A fourth buysider said they were unlikely to get involved given the nature of the business alone, while the fifth buysider is a bit more hopeful. They noted the strain of Comdata’s history, worrying that it may repeat itself, but felt the merged business’ recurring revenues, low churn rate and “great” revenue visibility could be enough to lure them in. ICG’s backing is considered positive as well.
Also in the market is Rovensa, an agricultural biochemicals business, with a €387m add-on due 2027. Price talk on the deal is currently E+525 bps with a 94-95 OID and a 0% floor. The tranche is non-fungible with a €520m TLB that priced at par with an E+375 bps margin.
The company has boosted its €115m RCF up to €165m in this transaction, of which €28m is drawn.
Ratings agencies expect the acquisition of Cosmocel to bring diversification and scale to the business. Rovensa, being a true Iberian company, with dual headquarters in Madrid and Lisbon, will be making the jump into Latin America with this Mexican buy.
Partners Group, alongside minority existing investor Bridgepoint, bought Rovensa in 2020. The business generated adjusted EBITDA of €172m, pro forma for the acquisition, to June 2022.
Finally, TenCate Grass, a sports surfaces manufacturer, is issuing a €274.3m add-on fungible with its €315m TLB, issued in October 2021. The original tranche priced at 98.5 with a E+500, and while the add-on will have the same margin, OID guidance has not yet been disclosed. The add-on is rated B2 and will support the acquisition of US-based Hellas.
But even as primary struggles back to life, direct lenders continue to take market share. LPC reported this week that Ares Management will be providing a €400m unitranche to support BC Partners’ acquisition of Havea, a health products and supplements manufacturer currently owned by 3i.
Leveraged Loans Secondary
The flipside to a primary market with attractive OIDs, even while credit quality may be mixed, is that secondary opportunities become less exciting, said the fourth buysider.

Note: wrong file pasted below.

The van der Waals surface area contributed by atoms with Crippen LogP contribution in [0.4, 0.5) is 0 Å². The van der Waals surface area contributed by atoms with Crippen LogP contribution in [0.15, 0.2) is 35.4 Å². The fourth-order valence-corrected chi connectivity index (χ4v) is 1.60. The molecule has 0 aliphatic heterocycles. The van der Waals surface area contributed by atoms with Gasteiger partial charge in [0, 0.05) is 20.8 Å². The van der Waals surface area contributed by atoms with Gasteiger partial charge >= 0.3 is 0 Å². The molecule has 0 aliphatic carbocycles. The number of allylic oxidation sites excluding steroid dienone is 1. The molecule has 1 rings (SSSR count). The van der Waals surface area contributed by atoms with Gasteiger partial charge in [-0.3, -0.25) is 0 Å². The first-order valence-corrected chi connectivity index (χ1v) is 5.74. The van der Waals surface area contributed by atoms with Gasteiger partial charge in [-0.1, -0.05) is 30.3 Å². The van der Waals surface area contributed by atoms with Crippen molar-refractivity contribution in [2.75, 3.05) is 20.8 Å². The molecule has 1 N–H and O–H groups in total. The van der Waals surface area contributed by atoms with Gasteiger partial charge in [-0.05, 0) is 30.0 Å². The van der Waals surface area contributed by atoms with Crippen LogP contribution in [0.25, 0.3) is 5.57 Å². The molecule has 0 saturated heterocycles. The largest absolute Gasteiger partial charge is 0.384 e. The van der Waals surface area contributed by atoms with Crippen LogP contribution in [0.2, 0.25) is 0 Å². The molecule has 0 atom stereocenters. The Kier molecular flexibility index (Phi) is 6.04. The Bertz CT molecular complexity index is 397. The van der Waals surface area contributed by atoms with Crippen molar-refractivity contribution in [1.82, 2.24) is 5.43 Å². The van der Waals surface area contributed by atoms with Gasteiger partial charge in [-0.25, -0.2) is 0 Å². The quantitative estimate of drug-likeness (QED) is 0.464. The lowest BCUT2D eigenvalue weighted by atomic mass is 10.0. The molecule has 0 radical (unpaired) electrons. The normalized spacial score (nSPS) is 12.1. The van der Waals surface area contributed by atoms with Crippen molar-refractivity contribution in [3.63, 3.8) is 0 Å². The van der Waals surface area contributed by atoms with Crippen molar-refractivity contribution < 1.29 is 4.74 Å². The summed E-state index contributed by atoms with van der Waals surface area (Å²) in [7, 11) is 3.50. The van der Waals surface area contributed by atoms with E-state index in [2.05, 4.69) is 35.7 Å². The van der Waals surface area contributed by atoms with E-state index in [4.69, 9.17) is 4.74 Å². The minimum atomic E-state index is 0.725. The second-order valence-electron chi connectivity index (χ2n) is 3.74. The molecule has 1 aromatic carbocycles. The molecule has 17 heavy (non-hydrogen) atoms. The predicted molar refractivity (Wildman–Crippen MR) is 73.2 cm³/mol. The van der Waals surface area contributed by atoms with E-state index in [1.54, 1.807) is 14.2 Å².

To take Inetum as an example, of the 122 loan tranches in the IT sector, only 12 are currently indicated at below 90-mid. Only eight of the 110 tranches indicated above that level has a 5-handle.
Indeed, the market has seen a fairly positive week, with very marginal improvement in IT, utilities, consumer staples, materials and financials. Even drops in real estate, communication services, healthcare, consumer discretionary and industrials were less than a tenth of a point.
Some individual credits saw much more dramatic downfalls. Cineworld’s €607.7m TLB paying a E+262.5 bps margin dropped a dramatic 9.7 pts this week Its creditors’ lawyers and advisors negotiated a revised agreement in bankruptcy court in order to keep the movie theatre chain operating, after an initial DIP loan proposal was deemed unsatisfactory. Clients can see a full update on the court proceedings here. 9fin has recently published a Restructuring QuickTake on Cineworld which clients can view here. If you are not a client but would like to request a copy, please submit your details here.
The US/UK cinema group filed for Chapter 11 on 7 September 2022 in the Southern District of Texas bankruptcy court.
Constellation has also had something of a car crash this week, after earnings were less than satisfactory. Its 2028 €400m TLB, 2028 £400m TLB and its £325m second lien, each dropped 8.7, 8.5 and 7.3-points, respectively.
The first buysider was bullish on the UK-based car auction business during the summer, feeling more comfortable with the used car market than new production, but still buysiders were taken aback by the company’s earnings this week. Q2 EBITDA dropped to almost a third of what it was in Q2 2021. Nevertheless, the two buysiders feel confident in the owner of webuyanycar.com, expecting Q3 and Q4 to be far superior to Q2.
BWIC activity has also taken an upturn. Bids were due on Tuesday, 13 September on a €64m portfolio of loans, the largest tickets of which were €5m slices of Masmovil and Biogroup while the rest of the BWIC included €3m pieces only.
In total, it included 21 euro-denominated loans, with a mix of more resilient names such as Verisure, Masmovil and Biogroup, but also a number of food / retail credits that have recently experienced cost input pressure like Prosol and Upfield (Flora). Clients can visit here for the full list.
A slightly more varied list of tranches hit the auction block on Thursday, 15 September. The circa €70m-equivalent portfolio of secondary loans and bonds comprised seven bonds and 21 loans, mostly in euros, but with some sterling tickets. The biggest tranche was a €5m second-lien piece of TMF Group. Clients can see here for the full list.